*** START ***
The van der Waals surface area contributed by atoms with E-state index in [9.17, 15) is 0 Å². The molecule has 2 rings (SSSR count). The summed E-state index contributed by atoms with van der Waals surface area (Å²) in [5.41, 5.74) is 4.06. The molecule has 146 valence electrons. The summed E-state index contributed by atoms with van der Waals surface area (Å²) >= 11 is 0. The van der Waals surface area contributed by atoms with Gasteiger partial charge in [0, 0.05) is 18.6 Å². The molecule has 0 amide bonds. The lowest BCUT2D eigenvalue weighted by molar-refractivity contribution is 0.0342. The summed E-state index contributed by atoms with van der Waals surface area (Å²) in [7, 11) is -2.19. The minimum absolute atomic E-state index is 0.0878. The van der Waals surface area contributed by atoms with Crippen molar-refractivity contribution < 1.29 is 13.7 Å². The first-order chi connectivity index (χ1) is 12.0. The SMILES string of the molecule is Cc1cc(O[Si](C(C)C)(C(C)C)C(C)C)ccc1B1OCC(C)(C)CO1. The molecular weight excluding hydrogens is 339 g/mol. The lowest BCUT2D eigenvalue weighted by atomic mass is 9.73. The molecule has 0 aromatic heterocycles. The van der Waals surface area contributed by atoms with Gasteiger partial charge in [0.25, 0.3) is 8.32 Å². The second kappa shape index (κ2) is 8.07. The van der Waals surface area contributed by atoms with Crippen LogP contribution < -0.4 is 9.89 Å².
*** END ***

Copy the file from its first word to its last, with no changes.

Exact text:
The van der Waals surface area contributed by atoms with E-state index in [9.17, 15) is 0 Å². The molecule has 2 rings (SSSR count). The summed E-state index contributed by atoms with van der Waals surface area (Å²) in [5.41, 5.74) is 4.06. The molecule has 146 valence electrons. The summed E-state index contributed by atoms with van der Waals surface area (Å²) >= 11 is 0. The van der Waals surface area contributed by atoms with Gasteiger partial charge in [0, 0.05) is 18.6 Å². The molecule has 0 amide bonds. The lowest BCUT2D eigenvalue weighted by molar-refractivity contribution is 0.0342. The summed E-state index contributed by atoms with van der Waals surface area (Å²) in [7, 11) is -2.19. The minimum absolute atomic E-state index is 0.0878. The van der Waals surface area contributed by atoms with Crippen molar-refractivity contribution < 1.29 is 13.7 Å². The first-order chi connectivity index (χ1) is 12.0. The SMILES string of the molecule is Cc1cc(O[Si](C(C)C)(C(C)C)C(C)C)ccc1B1OCC(C)(C)CO1. The molecular weight excluding hydrogens is 339 g/mol. The lowest BCUT2D eigenvalue weighted by atomic mass is 9.73. The molecule has 0 aromatic heterocycles. The van der Waals surface area contributed by atoms with Gasteiger partial charge in [0.25, 0.3) is 8.32 Å². The second kappa shape index (κ2) is 8.07. The van der Waals surface area contributed by atoms with Crippen LogP contribution < -0.4 is 9.89 Å².